BUDGET NICAM VCRS
The first impression of the
Goldstar R-C705i is that itís a well specified stereo VCR and from the outside
at least, could almost pass for a Japanese or European mid-range product.
However, drop the front panel flap and itís obvious Goldstar are not above some
fairly mild cosmetic deception, for although this looks like a trendy mid-mount
machine the design and layout are both quite conventional.
Camcorder owners will find the
feature list interesting reading; in addition to a front AV terminal it has
audio dubbing, syncro start, and a most unusual title generator, that allows
the user to add simple titles to home video movies, as theyíre being edited or
copied from a camcorder. Itís also one of the few budget hi-fi machines to have
manual recording level controls, whatís more thereís one for each channel,
which is unheard of in this price bracket. It looses points by only having one
SCART AV socket though, which puts it at a disadvantage in some AV set-ups.
However, the real disappointment
is picture quality. Samples weíve seen only manage around 230-lines of
resolution, which is some way below the current norm of between 240 to
250-lines. Picture and colour noise levels are satisfactory but the image
definitely looks a bit soft, and the wonky still frame mode is anything but....
That kind of performance is just about acceptable for watching movies and
recording TV programmes on smaller TVs but the deficiencies quickly become obvious
on larger screens, and itís borderline for re-recording home video-movies.
Audio performance is fine, noise levels on the NICAM and hi-fi tracks are about
GOLDSTAR Telephone (0753) 691888
PHILIPS VR-6547 £400
Philips VCRs have improved
immeasurably over the past year or so, to the point where you might almost
mistake them for Japanese products... The 6547 is their latest budget NICAM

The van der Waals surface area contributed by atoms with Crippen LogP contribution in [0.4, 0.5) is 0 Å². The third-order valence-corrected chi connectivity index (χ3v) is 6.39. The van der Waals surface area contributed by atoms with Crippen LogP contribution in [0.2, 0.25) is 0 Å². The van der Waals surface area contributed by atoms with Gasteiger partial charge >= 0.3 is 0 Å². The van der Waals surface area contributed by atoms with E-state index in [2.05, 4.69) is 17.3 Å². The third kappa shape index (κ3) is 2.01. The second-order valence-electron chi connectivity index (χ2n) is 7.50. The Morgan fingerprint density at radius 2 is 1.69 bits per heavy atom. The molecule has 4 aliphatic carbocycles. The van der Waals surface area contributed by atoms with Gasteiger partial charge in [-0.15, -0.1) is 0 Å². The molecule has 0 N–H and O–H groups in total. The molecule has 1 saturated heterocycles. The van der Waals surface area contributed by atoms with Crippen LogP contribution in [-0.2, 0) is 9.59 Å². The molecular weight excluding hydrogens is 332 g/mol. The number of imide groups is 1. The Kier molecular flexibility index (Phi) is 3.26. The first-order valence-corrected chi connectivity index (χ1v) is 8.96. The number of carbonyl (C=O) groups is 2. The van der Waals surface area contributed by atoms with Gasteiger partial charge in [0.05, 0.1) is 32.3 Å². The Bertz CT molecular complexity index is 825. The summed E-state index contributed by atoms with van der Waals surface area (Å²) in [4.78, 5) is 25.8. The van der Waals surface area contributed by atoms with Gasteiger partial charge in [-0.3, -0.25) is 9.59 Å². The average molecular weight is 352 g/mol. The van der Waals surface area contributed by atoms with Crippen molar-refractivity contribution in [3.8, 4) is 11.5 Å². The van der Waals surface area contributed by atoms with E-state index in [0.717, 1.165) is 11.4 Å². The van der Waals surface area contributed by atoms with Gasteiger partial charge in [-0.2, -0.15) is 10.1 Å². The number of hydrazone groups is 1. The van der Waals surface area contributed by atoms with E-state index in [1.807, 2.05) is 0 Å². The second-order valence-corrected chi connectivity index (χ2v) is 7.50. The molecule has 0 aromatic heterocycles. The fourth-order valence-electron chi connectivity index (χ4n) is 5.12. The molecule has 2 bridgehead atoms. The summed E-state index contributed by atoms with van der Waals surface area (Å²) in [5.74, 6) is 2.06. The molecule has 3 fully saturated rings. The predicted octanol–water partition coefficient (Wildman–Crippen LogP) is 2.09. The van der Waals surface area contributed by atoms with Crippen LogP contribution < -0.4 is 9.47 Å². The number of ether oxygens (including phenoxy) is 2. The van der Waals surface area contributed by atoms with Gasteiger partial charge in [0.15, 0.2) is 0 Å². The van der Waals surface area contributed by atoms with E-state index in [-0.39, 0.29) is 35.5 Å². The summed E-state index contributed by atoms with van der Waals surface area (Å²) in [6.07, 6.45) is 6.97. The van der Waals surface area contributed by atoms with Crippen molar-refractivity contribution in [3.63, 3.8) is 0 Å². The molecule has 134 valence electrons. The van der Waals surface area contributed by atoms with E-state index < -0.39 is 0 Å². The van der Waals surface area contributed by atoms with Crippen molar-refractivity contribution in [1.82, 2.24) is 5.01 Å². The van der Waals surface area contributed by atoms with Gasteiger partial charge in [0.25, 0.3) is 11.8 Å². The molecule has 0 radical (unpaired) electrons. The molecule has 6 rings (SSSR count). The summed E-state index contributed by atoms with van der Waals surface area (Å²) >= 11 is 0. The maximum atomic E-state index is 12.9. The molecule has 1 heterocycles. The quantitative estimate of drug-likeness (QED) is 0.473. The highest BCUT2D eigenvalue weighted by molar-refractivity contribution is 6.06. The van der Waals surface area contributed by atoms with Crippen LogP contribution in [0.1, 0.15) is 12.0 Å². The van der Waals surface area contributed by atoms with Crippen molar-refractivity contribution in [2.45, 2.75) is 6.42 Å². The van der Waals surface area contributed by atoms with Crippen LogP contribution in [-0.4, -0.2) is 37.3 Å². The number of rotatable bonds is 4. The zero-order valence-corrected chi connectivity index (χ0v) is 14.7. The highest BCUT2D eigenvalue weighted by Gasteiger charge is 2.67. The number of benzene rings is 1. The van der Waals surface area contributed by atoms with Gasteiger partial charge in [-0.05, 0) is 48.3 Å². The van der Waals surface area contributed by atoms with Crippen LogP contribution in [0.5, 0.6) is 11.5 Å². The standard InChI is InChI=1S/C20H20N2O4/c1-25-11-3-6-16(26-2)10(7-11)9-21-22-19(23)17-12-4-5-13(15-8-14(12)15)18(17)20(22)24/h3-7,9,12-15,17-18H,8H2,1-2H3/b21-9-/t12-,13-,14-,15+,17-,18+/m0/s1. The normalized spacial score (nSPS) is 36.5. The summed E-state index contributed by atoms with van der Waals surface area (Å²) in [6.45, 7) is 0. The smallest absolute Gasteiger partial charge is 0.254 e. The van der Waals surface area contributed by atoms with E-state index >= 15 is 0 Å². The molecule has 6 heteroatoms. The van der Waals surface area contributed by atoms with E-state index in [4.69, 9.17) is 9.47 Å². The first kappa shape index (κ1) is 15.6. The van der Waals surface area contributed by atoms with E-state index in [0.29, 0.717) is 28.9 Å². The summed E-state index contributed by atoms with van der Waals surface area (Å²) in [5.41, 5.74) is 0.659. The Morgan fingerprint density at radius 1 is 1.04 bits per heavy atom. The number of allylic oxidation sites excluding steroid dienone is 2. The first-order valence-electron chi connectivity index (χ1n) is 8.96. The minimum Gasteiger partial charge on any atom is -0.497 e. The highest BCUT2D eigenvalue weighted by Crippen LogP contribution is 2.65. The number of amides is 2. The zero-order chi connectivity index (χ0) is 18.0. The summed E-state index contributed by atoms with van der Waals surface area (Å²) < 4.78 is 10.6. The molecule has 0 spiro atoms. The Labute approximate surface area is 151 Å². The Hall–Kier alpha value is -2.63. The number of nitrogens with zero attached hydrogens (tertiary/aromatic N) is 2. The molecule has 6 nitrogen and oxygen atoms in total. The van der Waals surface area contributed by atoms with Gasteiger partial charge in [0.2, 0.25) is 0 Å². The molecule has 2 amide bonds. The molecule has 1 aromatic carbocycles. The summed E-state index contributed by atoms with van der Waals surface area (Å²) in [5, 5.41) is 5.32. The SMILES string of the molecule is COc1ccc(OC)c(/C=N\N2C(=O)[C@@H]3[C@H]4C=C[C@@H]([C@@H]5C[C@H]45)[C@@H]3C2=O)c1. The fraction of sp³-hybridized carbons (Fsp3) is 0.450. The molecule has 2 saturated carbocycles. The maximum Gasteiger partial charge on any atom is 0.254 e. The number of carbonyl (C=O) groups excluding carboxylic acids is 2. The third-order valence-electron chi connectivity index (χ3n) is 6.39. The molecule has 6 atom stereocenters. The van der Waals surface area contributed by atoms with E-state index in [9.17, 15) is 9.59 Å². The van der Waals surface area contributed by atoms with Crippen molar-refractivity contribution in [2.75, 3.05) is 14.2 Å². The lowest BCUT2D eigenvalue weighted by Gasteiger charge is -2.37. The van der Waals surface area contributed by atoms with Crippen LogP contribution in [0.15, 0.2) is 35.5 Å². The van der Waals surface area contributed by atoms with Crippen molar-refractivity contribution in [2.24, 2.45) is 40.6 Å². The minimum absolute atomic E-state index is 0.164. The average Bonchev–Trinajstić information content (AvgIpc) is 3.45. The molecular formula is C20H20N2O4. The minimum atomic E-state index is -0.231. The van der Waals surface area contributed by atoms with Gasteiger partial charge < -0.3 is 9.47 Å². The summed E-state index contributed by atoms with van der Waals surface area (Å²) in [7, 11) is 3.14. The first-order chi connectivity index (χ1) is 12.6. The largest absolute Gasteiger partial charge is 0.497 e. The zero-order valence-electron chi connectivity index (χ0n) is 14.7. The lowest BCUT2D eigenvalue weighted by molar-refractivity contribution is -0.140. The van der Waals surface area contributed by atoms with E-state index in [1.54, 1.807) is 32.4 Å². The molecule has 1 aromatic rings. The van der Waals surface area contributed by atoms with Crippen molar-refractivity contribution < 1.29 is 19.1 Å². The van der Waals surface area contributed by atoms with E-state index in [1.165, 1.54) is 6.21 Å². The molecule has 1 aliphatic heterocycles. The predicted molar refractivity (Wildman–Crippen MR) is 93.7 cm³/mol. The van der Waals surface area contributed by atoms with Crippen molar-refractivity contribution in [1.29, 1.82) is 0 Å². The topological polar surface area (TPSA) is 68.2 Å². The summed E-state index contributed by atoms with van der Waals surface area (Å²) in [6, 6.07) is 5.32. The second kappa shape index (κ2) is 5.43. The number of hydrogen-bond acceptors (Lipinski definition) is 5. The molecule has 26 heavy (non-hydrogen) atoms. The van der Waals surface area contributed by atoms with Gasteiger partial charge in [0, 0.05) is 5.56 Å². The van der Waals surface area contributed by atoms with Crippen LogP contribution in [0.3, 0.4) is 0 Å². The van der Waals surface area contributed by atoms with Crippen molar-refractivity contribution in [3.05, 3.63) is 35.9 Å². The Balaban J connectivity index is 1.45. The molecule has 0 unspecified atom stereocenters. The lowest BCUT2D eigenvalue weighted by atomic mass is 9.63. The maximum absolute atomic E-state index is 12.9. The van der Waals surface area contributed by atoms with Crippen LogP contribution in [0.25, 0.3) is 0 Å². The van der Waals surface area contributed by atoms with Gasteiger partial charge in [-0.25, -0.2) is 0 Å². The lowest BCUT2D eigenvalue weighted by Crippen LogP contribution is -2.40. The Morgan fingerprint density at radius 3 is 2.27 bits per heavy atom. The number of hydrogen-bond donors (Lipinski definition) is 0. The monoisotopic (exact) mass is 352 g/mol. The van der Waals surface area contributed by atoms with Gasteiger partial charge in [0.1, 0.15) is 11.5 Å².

model, selling for a gnatís under £400. Itís a compact size, measuring only
360mm wide, so it wouldnít look out of place stacked on or alongside a mini
hi-fi system. Front-panel styling is plain and simple, with big buttons either
side of the tape hatch for on/standby and stop/eject. Watch out for the remote
handset, itís a real granny-scarer with almost 60 tiny buttons and a squitty
little LCD panel for entering timer data. The machine behaves quite normally --
which is rather unusual for a Philips VCR -- they all have funny little ways, but not this one, maybe it has
something to do with the fact that itís built in Malaysia?
It has a fairly standard
assortment of features, including a Video Plus+ timer, Ďrentalí play, front-mounted
AV terminal (for the convenience of camcorder owners), twin SCART AV connectors
and stereo audio line output phonos on the back, plus a good set of trick-play
functions. In addition to fast picture search and still frame it has fast play
(X2 normal speed) and variable-speed slow-motion.
Resolution is very acceptable
at just under 250-lines, noise levels are fairly ordinary though, but it
responds well to higher grade tapes. Colours are accurate, still and slomo
replay are both very steady. Pressing the play button for longer than 2-seconds
puts the machine into rental play mode, which softens the picture noticeably,
supposedly to make worn or noisy rental tapes look better, it doesnít... The
stereo hi-fi channels have commendably low levels of background noise, and a
flat, even response. And congratulations to Philips for not fitting a winking
bargraph level display, it doesnít have a manual recording level control, not
that it desperately needs one, the ALC works surprisingly well.
PHILIPS CONSUMER ELECTRONICS Telephone 081-689 4444
SAMSUNG VI-375 £380
The VI-395 is a Video Plus+
upgrade of the popular 375 VCR, which first appeared towards the end of 1993,
so the design is starting to look a little dated by current standards.
Nevertheless it is quite well appointed, on balance most of the headline
features are biased towards camcorder owners but thereís still enough keep AV
enthusiasts interested. They include a front-mounted AV terminal, shuttle dial,
audio dub, index search and intro scan and a good assortment of trick-play
facilities. Brownie points are deducted for having a single SCART socket,
though it does have separate stereo line inputs and outputs, and the bulky
remote handset isnít going to win any friends.
Generally speaking the deck
is easy to set up and use, and it works well, though the shuttle dial takes
some getting used to. It doesnít have a centre click-stop position, so if itís
fast-winding you have to press the stop button to halt the tape, which rather
defeats the object of having the shuttle dial in the first place. Itís not a
big deal, most users will be content to drive the machine from the remote